|Died||20 August 2 AD
|Burial||Mausoleum of Augustus, Rome|
|Mother||Julia the Elder|
Lucius Caesar (17 BC – 20 August AD 2), formally Lucius Julius Caesar, was the adopted son and heir of Augustus along with his brother Gaius. It was intended that they should rule the Roman Empire together.
Lucius was born the second son of Augustus' trusted friend and general, Marcus Vipsanius Agrippa. His name at birth was Lucius Vipsanius Agrippa, but it later changed to Lucius Julius Caesar following his adoption out of the Vipsanii and into the Julii by Augustus. Lucius was adopted with his brother following his birth in 17 BC.
As he and Gaius were the heirs to Augustus, they had promising legal and military careers. Lucius died of a sudden illness on 20 August 2 AD, in Massilia, Gaul (modern day Marseilles, France), while traveling to meet the armies in Spain. His death was followed 18 months later by the death of his brother Gaius on 21 February, 4 AD. This forced Augustus to redraw the line of succession for the Empire again. Consequently, Lucius' younger brother Agrippa Postumus was adopted with Tiberius by Augustus on 26 June AD 4.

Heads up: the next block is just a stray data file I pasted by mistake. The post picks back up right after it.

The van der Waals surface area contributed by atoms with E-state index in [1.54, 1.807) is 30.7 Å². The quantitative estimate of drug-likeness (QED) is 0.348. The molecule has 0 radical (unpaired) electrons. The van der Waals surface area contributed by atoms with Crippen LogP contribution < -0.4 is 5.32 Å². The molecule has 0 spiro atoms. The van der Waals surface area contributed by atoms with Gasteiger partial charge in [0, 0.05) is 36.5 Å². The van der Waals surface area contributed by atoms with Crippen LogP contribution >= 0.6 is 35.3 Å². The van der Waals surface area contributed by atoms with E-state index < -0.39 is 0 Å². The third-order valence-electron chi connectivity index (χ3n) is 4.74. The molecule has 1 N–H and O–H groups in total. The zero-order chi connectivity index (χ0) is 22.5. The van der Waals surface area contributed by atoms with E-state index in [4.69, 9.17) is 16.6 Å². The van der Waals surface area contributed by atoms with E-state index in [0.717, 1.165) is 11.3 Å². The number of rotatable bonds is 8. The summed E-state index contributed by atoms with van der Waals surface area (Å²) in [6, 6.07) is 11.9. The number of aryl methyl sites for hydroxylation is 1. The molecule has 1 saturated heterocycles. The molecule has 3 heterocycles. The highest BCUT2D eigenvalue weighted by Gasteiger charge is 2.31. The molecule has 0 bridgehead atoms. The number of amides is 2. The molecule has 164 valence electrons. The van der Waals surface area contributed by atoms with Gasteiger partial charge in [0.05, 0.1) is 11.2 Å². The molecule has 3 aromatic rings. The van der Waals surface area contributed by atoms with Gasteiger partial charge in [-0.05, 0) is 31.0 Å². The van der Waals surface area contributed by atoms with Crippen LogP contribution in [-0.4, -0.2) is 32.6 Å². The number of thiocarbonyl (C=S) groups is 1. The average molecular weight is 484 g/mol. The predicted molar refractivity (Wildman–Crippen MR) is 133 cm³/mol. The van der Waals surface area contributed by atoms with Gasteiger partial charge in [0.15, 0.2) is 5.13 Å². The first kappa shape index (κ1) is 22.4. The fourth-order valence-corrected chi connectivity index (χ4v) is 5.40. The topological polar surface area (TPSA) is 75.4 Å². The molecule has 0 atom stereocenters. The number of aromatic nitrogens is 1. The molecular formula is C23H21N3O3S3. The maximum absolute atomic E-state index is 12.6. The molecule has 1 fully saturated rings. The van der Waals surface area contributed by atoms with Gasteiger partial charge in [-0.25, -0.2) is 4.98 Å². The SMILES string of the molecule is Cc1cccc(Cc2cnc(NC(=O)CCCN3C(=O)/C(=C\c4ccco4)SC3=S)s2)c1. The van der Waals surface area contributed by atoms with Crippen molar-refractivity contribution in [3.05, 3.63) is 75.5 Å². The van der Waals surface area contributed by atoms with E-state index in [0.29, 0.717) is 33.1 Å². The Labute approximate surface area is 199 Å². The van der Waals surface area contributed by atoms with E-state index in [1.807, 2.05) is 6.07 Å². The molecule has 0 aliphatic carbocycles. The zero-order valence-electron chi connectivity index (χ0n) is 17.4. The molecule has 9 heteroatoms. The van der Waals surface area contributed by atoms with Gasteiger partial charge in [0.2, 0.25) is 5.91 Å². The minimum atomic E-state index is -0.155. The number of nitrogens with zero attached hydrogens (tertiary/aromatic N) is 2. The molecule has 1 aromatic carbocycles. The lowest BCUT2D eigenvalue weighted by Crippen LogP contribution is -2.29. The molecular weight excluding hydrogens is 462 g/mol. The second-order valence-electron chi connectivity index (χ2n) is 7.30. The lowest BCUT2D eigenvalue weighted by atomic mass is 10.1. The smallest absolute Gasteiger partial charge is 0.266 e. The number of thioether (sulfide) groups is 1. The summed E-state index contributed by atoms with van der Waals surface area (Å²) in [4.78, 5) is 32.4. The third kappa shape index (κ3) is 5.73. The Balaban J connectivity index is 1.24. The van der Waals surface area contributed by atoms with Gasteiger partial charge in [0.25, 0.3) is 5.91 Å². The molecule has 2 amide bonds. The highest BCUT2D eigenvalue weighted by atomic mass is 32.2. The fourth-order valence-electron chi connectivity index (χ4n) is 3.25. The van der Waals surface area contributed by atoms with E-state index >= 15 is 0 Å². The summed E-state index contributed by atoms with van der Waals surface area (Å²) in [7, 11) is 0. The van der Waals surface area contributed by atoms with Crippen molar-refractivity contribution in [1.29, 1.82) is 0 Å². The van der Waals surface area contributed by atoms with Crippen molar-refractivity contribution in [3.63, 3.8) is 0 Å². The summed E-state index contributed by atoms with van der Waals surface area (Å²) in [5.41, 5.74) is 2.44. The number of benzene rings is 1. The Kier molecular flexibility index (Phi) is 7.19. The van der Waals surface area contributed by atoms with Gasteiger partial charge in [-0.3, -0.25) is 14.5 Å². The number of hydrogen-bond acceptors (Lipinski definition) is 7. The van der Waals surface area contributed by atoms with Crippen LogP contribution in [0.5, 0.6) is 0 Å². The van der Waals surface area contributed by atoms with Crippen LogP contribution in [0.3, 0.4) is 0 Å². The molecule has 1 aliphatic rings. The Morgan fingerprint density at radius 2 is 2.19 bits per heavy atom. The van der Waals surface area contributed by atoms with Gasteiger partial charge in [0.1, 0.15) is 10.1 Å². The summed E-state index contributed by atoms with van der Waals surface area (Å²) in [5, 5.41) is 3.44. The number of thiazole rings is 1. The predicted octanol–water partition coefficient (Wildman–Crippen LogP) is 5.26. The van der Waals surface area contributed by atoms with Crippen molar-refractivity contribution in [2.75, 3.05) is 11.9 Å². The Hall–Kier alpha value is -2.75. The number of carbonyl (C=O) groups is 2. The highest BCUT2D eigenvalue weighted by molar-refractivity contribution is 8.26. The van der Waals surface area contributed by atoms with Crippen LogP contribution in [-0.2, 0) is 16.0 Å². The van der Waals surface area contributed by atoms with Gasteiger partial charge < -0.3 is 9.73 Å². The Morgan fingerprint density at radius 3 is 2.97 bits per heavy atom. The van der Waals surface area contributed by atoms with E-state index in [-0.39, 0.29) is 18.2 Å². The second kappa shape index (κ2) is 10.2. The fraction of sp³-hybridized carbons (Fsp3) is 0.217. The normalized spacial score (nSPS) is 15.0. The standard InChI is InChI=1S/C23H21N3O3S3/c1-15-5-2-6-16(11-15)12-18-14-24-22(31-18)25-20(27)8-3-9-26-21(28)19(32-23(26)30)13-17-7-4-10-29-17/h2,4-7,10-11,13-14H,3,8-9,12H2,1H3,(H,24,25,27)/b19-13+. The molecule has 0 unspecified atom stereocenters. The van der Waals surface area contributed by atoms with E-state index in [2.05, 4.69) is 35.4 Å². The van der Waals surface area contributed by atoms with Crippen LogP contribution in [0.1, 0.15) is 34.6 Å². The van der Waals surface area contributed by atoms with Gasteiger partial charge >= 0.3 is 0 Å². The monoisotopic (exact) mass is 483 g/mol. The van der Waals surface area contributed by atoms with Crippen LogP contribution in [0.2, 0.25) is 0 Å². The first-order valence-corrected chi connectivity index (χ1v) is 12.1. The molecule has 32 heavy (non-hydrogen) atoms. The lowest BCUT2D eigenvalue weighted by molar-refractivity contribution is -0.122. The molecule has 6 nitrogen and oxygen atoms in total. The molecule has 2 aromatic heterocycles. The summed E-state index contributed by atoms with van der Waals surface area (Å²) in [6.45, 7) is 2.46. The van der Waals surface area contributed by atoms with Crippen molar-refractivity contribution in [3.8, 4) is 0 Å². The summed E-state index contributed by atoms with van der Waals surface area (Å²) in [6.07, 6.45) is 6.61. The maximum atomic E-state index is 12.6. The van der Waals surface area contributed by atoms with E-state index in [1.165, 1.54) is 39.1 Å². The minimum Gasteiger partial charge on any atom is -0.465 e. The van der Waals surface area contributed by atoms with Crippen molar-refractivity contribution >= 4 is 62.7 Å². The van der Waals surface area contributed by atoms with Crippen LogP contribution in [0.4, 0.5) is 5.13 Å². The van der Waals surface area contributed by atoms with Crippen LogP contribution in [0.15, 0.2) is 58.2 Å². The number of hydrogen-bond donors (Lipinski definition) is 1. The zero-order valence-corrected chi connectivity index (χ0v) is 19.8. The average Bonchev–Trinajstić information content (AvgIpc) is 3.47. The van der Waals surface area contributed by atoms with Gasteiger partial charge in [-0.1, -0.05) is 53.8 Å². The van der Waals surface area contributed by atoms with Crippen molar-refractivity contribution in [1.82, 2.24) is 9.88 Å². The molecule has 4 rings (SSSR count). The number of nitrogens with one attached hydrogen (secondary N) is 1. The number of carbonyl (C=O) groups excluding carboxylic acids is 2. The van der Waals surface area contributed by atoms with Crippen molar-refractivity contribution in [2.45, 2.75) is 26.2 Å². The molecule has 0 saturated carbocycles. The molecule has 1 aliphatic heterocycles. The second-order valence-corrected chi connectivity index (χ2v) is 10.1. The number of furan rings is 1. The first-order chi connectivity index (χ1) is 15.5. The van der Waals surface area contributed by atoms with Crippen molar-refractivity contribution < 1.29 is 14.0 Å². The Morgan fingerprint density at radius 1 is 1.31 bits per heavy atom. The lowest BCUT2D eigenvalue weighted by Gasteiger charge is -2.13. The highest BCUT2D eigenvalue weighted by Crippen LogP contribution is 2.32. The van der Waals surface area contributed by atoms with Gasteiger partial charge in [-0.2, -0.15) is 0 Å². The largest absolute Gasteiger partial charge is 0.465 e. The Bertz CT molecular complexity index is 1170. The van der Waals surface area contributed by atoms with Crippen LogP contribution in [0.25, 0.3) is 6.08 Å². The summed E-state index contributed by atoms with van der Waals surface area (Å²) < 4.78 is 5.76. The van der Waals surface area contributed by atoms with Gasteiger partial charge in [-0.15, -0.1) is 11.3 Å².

Early life and family
Lucius was born in Rome in 17 BC to Marcus Vipsanius Agripp and Julia the Elder. He was part of the Julio-Claudian dynasty, and was related to all the Julio-Claudian emperors. On his mother's side, he was the oldest grandson of emperor Augustus. He was the brother-in-law of Tiberius by his half-sister Vipsania Agrippina, and Claudius by his sister Agrippina the Elder's marriage to Germanicus. Lucius' nephew was the emperor Caligula, who was Germanicus' son. An annual sacrifice on his birthday was granted in pursuance of a decree.
Immediately after his birth, the emperor Augustus adopted him and his brother Gaius from their father by a symbolic sale, and named the two boys his heirs. Their adoptive father initiated them into administrative life when they were still young, and sent them to the provinces as consul elects. Augustus taught Gaius and Lucius how to read, swim, and the other elements of education, taking special pains to train them to imitate his own handwriting, mostly by himself. Shortly after their adoption in the summer, Augustus held the fifth ever Ludi Saeculares ("Secular Games"). The adoption of the boys coupled with the games served to introduce a new era of peace - the Pax Augusta.
That year his family left for the province of Syria, because his father was given command of the eastern provinces with proconsular imperium maius. Four years later, in 13 BC, Lucius took part with his brothers Gaius and Agrippa in the Trojan games with the other patrician youths at the dedication of the Theatre of Marcellus.